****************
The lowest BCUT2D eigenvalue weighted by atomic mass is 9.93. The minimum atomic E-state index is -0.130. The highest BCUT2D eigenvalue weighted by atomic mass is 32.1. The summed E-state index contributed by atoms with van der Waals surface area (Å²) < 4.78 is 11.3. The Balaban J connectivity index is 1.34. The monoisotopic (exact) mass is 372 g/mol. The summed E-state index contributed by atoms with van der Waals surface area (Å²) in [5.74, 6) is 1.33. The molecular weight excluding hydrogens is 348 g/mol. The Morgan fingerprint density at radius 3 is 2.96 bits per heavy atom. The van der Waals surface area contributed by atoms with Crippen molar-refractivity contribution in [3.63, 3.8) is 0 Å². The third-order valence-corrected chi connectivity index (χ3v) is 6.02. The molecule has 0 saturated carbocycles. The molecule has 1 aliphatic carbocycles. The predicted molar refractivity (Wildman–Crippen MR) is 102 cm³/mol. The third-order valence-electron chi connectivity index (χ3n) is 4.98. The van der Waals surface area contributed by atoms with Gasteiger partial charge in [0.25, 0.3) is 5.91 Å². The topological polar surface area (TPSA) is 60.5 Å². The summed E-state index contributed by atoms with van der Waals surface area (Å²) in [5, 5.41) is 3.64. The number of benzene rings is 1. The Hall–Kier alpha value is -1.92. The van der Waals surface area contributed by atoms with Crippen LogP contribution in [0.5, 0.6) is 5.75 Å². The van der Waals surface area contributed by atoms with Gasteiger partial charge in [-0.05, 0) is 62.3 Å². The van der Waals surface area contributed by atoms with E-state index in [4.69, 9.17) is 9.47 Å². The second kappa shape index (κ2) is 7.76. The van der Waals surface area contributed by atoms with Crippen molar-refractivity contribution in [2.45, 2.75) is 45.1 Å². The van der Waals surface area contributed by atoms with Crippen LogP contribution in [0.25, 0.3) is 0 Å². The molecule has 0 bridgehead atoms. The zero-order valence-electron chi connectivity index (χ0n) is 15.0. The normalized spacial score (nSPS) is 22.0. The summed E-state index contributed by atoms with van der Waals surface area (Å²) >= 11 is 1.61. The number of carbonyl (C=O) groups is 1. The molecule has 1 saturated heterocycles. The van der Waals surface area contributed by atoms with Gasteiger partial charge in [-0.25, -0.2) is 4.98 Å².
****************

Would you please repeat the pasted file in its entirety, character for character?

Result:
The lowest BCUT2D eigenvalue weighted by atomic mass is 9.93. The minimum atomic E-state index is -0.130. The highest BCUT2D eigenvalue weighted by atomic mass is 32.1. The summed E-state index contributed by atoms with van der Waals surface area (Å²) < 4.78 is 11.3. The Balaban J connectivity index is 1.34. The monoisotopic (exact) mass is 372 g/mol. The summed E-state index contributed by atoms with van der Waals surface area (Å²) in [5.74, 6) is 1.33. The molecular weight excluding hydrogens is 348 g/mol. The Morgan fingerprint density at radius 3 is 2.96 bits per heavy atom. The van der Waals surface area contributed by atoms with Crippen molar-refractivity contribution in [3.63, 3.8) is 0 Å². The third-order valence-corrected chi connectivity index (χ3v) is 6.02. The molecule has 0 saturated carbocycles. The molecule has 1 aliphatic carbocycles. The predicted molar refractivity (Wildman–Crippen MR) is 102 cm³/mol. The third-order valence-electron chi connectivity index (χ3n) is 4.98. The van der Waals surface area contributed by atoms with Gasteiger partial charge in [0.25, 0.3) is 5.91 Å². The topological polar surface area (TPSA) is 60.5 Å². The summed E-state index contributed by atoms with van der Waals surface area (Å²) in [5, 5.41) is 3.64. The number of benzene rings is 1. The Hall–Kier alpha value is -1.92. The van der Waals surface area contributed by atoms with Crippen LogP contribution in [0.5, 0.6) is 5.75 Å². The van der Waals surface area contributed by atoms with Gasteiger partial charge in [-0.05, 0) is 62.3 Å². The van der Waals surface area contributed by atoms with E-state index in [4.69, 9.17) is 9.47 Å². The second kappa shape index (κ2) is 7.76. The van der Waals surface area contributed by atoms with Crippen molar-refractivity contribution in [2.45, 2.75) is 45.1 Å². The van der Waals surface area contributed by atoms with Crippen LogP contribution in [0.25, 0.3) is 0 Å². The molecule has 0 bridgehead atoms. The zero-order valence-electron chi connectivity index (χ0n) is 15.0. The normalized spacial score (nSPS) is 22.0. The summed E-state index contributed by atoms with van der Waals surface area (Å²) >= 11 is 1.61. The number of carbonyl (C=O) groups is 1. The molecule has 1 saturated heterocycles. The van der Waals surface area contributed by atoms with Gasteiger partial charge in [-0.25, -0.2) is 4.98 Å².